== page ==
A hernia is a weakened spot in muscular tissue that allows an organ or other tissue to protrude outside its normal area of containment. Most hernias occur in the abdomen, usually in the groin, when a weak spot in the abdominal wall allows a portion of the bowel or other tissue to protrude and bulge. These hernias are called inguinal hernias. Most hernias cause considerable pain and often appear as bulging areas. Without immediate treatment, serious medical conditions can develop. Hernias can occur for many reasons, most commonly as a result of lifting or moving heavy objects or even as a result of pregnancy. In most cases, weak areas of muscle are congenital, which means the weakness has existed since birth.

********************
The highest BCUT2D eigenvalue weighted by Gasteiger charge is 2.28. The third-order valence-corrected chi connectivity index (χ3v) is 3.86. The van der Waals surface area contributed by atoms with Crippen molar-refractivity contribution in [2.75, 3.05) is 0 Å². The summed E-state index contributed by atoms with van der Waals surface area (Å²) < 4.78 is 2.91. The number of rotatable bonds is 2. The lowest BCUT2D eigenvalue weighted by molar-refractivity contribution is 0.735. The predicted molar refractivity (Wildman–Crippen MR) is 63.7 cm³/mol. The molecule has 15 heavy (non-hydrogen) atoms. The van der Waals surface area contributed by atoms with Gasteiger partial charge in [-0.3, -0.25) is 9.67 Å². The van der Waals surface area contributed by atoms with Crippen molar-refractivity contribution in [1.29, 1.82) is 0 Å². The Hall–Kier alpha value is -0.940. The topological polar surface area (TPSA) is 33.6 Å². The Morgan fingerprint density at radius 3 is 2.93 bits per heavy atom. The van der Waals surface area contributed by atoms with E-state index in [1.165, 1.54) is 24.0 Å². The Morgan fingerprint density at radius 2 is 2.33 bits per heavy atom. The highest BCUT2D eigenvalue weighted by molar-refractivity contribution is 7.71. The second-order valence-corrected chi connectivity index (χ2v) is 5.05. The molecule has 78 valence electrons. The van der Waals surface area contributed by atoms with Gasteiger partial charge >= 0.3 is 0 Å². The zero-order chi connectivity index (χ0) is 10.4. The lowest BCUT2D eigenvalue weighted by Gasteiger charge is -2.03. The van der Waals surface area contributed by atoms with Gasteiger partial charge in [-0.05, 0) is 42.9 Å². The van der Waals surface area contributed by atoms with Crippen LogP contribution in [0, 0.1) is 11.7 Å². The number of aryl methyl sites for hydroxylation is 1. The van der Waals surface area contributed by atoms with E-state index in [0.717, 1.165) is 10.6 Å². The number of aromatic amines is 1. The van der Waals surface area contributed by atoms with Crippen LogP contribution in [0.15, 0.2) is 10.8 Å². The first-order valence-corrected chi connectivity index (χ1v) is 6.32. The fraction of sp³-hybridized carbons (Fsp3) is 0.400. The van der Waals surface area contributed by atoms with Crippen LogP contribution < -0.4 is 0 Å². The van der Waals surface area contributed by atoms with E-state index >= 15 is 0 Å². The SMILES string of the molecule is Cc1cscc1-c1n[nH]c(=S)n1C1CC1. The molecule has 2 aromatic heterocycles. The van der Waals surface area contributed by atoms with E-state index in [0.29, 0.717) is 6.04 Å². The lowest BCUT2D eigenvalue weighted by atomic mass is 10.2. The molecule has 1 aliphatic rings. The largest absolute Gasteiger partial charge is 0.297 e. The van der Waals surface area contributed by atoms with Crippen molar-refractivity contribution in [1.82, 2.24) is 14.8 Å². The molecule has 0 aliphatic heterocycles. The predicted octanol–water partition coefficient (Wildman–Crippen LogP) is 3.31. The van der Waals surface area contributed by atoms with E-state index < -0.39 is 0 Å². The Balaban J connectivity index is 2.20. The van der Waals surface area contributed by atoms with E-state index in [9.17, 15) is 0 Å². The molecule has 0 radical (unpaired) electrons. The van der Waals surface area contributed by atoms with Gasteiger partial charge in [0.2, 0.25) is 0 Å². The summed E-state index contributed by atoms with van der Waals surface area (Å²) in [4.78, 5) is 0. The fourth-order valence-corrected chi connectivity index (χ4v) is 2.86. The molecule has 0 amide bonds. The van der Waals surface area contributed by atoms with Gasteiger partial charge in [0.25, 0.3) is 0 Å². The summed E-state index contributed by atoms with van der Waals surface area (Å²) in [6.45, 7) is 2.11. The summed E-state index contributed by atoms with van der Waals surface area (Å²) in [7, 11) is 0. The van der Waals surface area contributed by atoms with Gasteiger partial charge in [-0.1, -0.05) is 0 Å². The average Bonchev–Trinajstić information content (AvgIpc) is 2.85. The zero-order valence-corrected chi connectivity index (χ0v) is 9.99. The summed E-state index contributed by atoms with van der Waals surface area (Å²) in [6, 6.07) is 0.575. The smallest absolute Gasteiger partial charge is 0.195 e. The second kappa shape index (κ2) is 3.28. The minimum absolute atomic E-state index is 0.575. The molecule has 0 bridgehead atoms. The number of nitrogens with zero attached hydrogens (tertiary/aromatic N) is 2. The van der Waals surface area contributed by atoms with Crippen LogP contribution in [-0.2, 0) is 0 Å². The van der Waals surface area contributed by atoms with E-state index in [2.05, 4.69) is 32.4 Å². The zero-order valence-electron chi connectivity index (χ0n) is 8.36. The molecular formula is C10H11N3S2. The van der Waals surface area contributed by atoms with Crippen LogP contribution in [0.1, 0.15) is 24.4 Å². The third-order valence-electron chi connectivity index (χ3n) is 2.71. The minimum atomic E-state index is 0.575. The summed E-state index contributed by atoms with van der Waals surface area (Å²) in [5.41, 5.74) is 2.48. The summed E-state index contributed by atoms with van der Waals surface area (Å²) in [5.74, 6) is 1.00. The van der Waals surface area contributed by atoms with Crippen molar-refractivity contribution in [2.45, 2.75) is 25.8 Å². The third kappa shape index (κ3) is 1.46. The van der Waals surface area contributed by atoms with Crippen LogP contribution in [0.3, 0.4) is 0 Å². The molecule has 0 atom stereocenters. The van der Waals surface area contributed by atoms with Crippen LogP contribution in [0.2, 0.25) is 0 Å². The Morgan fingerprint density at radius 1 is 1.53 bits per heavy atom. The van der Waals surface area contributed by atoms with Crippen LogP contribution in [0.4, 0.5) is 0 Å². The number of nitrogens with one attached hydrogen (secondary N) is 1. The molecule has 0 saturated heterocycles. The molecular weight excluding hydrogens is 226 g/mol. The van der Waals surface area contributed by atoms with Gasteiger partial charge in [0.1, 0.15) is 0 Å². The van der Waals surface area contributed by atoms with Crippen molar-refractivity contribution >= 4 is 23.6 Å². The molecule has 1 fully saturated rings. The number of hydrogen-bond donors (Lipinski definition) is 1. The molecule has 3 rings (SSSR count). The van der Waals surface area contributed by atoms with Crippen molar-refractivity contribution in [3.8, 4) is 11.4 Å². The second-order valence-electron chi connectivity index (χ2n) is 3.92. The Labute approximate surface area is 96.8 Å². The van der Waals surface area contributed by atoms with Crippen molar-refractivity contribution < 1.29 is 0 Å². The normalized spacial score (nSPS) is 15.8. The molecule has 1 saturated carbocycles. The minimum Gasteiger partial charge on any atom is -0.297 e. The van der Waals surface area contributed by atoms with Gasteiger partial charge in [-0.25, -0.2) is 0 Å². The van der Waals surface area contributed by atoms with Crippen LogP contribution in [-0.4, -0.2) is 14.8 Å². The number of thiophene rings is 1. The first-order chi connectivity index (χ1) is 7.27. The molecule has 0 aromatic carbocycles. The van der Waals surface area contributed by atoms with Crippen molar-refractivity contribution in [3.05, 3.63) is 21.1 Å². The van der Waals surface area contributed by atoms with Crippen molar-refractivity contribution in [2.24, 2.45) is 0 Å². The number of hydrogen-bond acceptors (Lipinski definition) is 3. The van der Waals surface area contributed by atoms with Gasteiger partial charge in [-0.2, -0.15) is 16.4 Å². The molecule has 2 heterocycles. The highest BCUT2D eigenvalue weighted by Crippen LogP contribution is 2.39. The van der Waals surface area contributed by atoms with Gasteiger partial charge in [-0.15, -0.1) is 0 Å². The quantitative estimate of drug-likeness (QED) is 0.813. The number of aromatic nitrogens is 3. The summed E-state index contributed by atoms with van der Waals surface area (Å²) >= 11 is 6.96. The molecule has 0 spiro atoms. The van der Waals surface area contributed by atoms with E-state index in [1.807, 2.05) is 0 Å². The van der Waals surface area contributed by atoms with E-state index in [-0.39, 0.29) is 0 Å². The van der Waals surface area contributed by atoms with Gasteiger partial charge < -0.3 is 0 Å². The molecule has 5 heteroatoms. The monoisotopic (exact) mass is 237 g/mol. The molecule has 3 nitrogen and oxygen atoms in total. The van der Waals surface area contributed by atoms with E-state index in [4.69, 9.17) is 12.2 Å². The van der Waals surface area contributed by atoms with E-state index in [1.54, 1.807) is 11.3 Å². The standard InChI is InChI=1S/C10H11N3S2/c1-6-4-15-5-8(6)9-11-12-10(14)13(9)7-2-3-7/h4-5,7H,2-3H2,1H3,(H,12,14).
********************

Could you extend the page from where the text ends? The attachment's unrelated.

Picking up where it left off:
Hernias require surgery to help strengthen the muscle wall to prevent organs and tissues from protruding through the weakened area. In most cases, surgery can be performed using minimally-invasive techniques that rely on very small incisions and are associated with faster healing, less discomfort and less scarring. During the procedure, small incisions are made near the hernia to enable a special instrument called a laparoscope to access the area. The laparoscope has a camera that transmits pictures of the area to a monitor for viewing. Repair is performed through these incisions using a mesh material that serves as a strong “patch” to strengthen the weak spot and prevent the hernia from recurring.
Once the procedure is complete, you'll go to a recovery area for a couple of hours for observation, then you'll be allowed to return home. You'll have some discomfort for a day or two that can be managed with pain medication. Most patients undergoing laparoscopic surgery can return to work within about a week.
Please keep in mind some insurances require referrals.